Bell, the only person in the home to call 911, was found slumped in her wheelchair and died a short time later at a hospital. Marielle also died early that morning at a hospital, and Covington died a week later, succumbing to the effects of breathing toxic, super-heated smoke.
Arthur suffered serious injuries. Moore fell out a window trying to pull Arthur to safety.
Security bars mounted into the foundation prevented Turner, along with Moore’s son, from getting out of a basement window. They went to another room and were able to climb through a window.
The fire apparently began hours earlier, after Turner and Moore had gone out onto the front porch of the home to smoke cigarettes. They both later told investigators that they put them out. Moore told investigators they placed the butts in an ashtray, but Turner said she put them in an empty cigarette box, and eventually set that inside a small wicker table on the front porch.
Investigators later concluded the cigarettes weren’t out, and they smoldered for a time before erupting in flames, burning up the outside wall – which was next to Bell’s bedroom – and entered the home.
Tanya Bell called 911 shortly before 1:30 a.m.
“It’s six-one-five-two Robb Street,” she said after being asked the address of the emergency. “And there’s a fire in the front yard. On the front porch.”
Bell spent nearly four minutes speaking to dispatchers – her last word was a panicked “hurry” – before apparently losing consciousness in the stifling smoke.
In the meantime, Turner awoke in the basement bedroom she shared with Moore to “all this banging and crashing,” she told police and fire investigators.
Her first thought: That Arthur was up, maybe sleepwalking, maybe bumping into things. She noticed the baby monitor in the room – her lifeline to Tanya – vibrating continuously and reached for it to turn up the volume. That’s when the power went out.
She smelled smoke and awoke Moore.
“Dee and I ran up the stairs,” Turner said in her videotaped interview. “And as soon as she opened the door – I was literally like three steps behind her – when she opened the door smoke just started flowing in in our face, and she screamed, ‘There’s a fire – get everyone out.’”
Turner retreated to the basement to awaken Moore’s son. When she went back up the stairs, the flames stopped her, and she and Moore’s son retreated to the basement, broke out one window, found their path blocked by bars, and went to a different room. They escaped through a window.
In the meantime, Moore rushed down the main floor hallway toward her daughter, granddaughter and Arthur.
“It was just, like, bright orange,” she told investigators. “It was like all over the front of the – the front of the – where the door is, the front door. And the smoke was black and it was – like it was getting thicker. And so I just remember when I was coming out into the hallway, it was getting in the room so quick, so it was just black and thick and I just started coughing.”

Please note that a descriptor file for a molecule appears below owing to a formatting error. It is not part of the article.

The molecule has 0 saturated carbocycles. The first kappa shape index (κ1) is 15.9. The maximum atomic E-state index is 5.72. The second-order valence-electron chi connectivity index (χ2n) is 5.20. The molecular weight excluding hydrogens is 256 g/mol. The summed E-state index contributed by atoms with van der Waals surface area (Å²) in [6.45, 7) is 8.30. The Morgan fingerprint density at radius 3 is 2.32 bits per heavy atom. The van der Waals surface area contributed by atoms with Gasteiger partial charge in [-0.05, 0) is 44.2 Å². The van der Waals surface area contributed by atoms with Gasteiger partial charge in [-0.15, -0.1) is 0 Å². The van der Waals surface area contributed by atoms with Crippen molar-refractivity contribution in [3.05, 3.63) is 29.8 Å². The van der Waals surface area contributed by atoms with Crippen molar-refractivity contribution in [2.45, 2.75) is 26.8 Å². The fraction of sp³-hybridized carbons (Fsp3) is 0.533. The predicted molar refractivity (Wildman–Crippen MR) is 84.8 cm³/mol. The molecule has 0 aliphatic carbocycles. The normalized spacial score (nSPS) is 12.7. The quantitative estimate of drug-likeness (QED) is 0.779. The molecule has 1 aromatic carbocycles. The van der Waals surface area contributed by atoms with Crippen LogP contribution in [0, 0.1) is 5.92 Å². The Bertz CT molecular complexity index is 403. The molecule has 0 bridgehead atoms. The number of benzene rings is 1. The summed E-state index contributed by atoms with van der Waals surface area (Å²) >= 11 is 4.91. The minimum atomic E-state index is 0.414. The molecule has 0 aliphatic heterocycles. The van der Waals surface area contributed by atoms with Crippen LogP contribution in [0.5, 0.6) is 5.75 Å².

She found her daughter and granddaughter, and they followed her into Arthur’s room.
They then dragged him back across the hall and was trying to pull him out a window when she fell to the ground and was stopped from going back in by a police officer.
Along the way, in the confusion and the smoke, Cristina Covington and Marielle ended up in the bathroom in Arthur’s bedroom, just a few feet from the deadbolted door that led to the backyard and fresh air.
Afterward, as police and fire investigators tried to sort out what happened, they focused, in part, on that door out of Arthur’s bedroom.
“Do you guys have the key for that, or anything?” Arvada police Det. Trevor Hettinger asked Moore in videotaped interviews obtained by 9Wants to Know.
“No,” she replied.
“You don’t have a key for that?” Hettinger asked again.
“No,” she answered again. “Not that I’m aware of.”
The investigator asked Turner the same question.
“I think there’s a key on keyring,” she answered. “Um, it was either on the keyring that was hanging on the front door that had the key to that deadbolt, or it was a key in the cabinet above the stove.”
The door was deadbolted to keep Arthur from being able to wander off.
ORIGINAL STORY: 3 dead after fire at home for the disabled
When Hettinger interviewed Parker, the owner and operator of the group home, he brought up the same subject – referring to it as the door “that you essentially couldn’t open it.”
“That is – I was not aware of that,” Parker answered.
He also said he was not sure why there would have been a freezer blocking the door out of the kitchen into the backyard.
“I don’t know why that would be …,” Parker said. “Because there's three back doors to that house. There’s great big sliding doors in that little family room area. There’s the back door from the kitchen. And then there was Arthur’s door out that back bedroom.”
Andler, the Phoenix fire investigator, was critical of the conditions in the home – and Colorado law.